Next, I teach the parents how to do a pressure massage of the hands and fingers; it is also helpful to begin at the shoulders and press the arms all the way down to the hands. This pressure is rhythmical, gradually gets firmer, then gradually eases; it gives the child tactile and proprioceptive feedback of the arms and hands, thus allowing for easier use of the hands.
Activities that put weight onto the hands contributes similarly with proprioceptive input while allowing for further integration of any remnant palmar reflex, for instance as the child walks like a crab, kicks the legs up like a donkey or swings through between two desks while the hands carry the body’s weight. Sitting on the upside-down hands in a firm chair as he pushes the body up (like a seated push-up) is another fun way to get weight onto the hands for the school-age child. For all ages kneading dough is fun and rewarding as the baking bread spreads its aroma through the house.
Other interesting proprioceptive activities are: finger-tug-o-war (the child links pointers together and pulls strongly in opposite directions right in front of the body with elbows out to the sides, then moves to the other fingers in turn); Hand Expansion-Contraction and Wool Winding Exercise, both these and other hand exercises are described in The Extra Lesson, see “Suggested Reading.”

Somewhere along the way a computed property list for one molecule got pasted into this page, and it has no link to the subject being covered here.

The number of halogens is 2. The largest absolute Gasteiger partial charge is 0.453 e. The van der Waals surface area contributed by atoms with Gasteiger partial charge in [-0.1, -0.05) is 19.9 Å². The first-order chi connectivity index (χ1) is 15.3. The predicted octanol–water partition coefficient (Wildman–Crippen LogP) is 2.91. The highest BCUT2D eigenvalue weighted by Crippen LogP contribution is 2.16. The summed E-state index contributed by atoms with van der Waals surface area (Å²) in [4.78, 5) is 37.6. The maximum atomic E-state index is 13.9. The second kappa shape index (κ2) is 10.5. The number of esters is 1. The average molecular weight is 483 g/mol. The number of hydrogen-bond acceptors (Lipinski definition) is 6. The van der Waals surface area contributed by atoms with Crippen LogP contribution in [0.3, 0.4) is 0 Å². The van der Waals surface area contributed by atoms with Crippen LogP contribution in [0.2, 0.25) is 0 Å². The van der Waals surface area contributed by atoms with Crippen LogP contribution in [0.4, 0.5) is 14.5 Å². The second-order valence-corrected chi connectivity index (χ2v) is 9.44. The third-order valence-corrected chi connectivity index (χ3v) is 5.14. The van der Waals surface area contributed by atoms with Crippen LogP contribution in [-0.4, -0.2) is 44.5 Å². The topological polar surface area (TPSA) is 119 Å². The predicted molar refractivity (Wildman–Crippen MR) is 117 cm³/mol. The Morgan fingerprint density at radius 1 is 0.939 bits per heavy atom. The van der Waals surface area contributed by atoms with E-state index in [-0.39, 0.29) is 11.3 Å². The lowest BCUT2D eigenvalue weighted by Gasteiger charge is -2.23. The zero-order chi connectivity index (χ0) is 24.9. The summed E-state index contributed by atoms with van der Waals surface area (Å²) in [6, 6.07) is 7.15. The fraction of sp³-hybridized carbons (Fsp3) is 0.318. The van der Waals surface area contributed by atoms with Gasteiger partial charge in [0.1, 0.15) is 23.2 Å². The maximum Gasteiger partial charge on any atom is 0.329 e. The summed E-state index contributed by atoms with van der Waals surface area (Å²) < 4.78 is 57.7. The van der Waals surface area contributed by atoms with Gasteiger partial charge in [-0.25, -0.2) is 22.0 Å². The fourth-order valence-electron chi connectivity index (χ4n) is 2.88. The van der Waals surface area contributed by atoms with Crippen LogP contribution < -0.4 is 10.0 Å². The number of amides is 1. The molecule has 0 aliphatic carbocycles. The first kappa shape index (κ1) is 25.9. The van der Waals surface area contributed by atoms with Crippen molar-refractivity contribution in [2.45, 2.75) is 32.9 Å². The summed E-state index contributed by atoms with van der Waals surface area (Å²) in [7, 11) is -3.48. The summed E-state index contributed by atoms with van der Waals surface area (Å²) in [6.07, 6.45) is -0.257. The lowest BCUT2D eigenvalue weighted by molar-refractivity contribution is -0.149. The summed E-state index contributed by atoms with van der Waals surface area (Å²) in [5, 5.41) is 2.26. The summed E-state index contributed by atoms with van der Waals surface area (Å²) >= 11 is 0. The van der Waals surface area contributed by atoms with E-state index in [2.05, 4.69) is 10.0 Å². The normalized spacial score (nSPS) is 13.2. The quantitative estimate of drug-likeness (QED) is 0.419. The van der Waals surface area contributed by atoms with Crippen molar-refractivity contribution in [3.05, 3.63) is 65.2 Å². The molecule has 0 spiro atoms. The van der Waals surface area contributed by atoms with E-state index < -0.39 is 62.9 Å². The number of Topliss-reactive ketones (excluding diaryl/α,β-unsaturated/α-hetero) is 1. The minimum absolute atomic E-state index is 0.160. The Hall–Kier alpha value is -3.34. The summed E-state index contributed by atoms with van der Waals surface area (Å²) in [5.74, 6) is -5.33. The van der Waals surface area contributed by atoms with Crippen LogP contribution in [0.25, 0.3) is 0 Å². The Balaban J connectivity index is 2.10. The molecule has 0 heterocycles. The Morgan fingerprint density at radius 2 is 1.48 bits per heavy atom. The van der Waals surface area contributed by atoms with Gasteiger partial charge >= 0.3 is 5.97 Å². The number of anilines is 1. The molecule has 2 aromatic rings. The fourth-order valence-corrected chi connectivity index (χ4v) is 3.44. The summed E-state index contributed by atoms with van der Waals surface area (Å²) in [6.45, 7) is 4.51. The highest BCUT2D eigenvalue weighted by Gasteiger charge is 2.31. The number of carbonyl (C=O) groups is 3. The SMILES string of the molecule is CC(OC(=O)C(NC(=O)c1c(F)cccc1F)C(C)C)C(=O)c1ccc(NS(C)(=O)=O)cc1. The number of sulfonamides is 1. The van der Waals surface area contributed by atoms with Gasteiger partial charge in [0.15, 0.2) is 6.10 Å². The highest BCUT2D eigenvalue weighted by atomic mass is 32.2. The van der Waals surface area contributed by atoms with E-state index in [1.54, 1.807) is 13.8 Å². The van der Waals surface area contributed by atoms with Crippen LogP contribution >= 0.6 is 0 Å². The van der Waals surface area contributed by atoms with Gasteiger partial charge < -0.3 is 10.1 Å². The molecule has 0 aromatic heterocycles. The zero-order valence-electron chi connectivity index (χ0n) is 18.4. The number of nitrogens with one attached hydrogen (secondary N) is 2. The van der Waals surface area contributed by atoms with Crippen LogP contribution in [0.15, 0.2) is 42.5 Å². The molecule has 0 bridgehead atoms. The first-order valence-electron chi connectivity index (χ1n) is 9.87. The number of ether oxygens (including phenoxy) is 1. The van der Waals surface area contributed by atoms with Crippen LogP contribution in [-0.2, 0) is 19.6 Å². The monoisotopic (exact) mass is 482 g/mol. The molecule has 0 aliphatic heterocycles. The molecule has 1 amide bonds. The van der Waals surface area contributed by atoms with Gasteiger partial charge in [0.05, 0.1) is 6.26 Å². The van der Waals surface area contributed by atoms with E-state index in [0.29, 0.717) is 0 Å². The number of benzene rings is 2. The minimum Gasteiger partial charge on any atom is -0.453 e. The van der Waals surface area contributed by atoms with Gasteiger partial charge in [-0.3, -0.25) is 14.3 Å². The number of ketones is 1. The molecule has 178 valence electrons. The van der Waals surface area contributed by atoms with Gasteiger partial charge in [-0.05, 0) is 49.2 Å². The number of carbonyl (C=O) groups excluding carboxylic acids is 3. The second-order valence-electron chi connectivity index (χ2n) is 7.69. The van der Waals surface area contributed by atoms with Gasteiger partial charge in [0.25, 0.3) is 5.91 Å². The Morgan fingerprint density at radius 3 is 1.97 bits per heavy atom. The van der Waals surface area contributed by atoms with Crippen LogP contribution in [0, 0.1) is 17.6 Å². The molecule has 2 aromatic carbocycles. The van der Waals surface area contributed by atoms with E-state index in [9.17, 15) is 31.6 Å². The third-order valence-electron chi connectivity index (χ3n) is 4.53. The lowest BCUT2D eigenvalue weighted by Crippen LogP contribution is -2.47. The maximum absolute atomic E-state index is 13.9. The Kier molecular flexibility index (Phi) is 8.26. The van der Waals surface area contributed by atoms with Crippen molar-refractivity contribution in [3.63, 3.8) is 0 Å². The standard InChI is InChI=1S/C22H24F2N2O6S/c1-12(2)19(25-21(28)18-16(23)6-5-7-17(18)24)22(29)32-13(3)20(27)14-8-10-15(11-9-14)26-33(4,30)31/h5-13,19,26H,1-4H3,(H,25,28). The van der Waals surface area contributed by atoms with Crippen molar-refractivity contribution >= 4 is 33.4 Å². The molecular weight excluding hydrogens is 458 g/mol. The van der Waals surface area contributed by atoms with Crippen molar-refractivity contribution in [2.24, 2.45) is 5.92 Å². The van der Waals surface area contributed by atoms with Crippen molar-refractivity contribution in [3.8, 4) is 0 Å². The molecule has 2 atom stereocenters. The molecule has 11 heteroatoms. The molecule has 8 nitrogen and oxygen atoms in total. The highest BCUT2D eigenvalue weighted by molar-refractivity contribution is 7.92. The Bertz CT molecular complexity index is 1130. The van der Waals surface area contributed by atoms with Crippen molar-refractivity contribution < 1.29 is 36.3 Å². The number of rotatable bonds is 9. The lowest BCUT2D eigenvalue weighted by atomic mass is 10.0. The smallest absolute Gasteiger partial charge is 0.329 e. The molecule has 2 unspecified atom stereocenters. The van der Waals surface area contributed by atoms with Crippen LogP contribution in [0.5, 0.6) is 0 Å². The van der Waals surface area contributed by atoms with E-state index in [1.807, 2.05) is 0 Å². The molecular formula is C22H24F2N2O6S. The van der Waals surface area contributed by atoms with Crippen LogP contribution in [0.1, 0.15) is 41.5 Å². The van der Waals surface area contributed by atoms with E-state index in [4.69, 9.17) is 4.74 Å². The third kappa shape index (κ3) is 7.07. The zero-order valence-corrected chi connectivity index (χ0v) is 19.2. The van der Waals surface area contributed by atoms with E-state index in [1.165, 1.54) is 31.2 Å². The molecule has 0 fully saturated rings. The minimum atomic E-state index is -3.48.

Of course, it is helpful to give the student an imagination (or several) to give a picture of the physiologically correct grasp on the pencil. For older students I prefer to explain that the hands and fingers are represented in the brain—that because the thumb and the pointer have more area in the sensory and motor areas of the brain it is, in the long run, much easier to write using these two digits as the main manipulators, with the middle finger supporting them from under the pencil and the last two fingers involved in supporting the hand on the writing surface. This way of grasping the pencil efficiently uses one (of the two) arches of the hands that only humans have (we also have two arches in the foot: longitudinal and transverse). One of the hand arches is seen as the hand is flexed as when all fingers move toward the heel of the hand; it tends to be well developed. The other arch goes from between the middle and ring fingers to the middle of the wrist; this arch is activated when the two last fingers steady the hand while the thumb, pointer and middle fingers manipulate the pencil, chopsticks, paintbrush, or other tool that requires this kind of fine motor movement.
SUGGESTED READING: The Extra Lesson and Teaching Children Handwriting by Audrey McAllen. “Supporting the Development of the Human Hand”, article by Ingun Schneider in The Developing Child: The First Seven Years, Gateways Series Three. The Hand: How its use shapes the brain, language, and human culture by Frank Wilson.
Ingun Schneider is the course director of the Remedial Education Program at Rudolf Steiner College in Fair Oaks, CA. To learn more about the Remedial Education Program at RSC, just click here.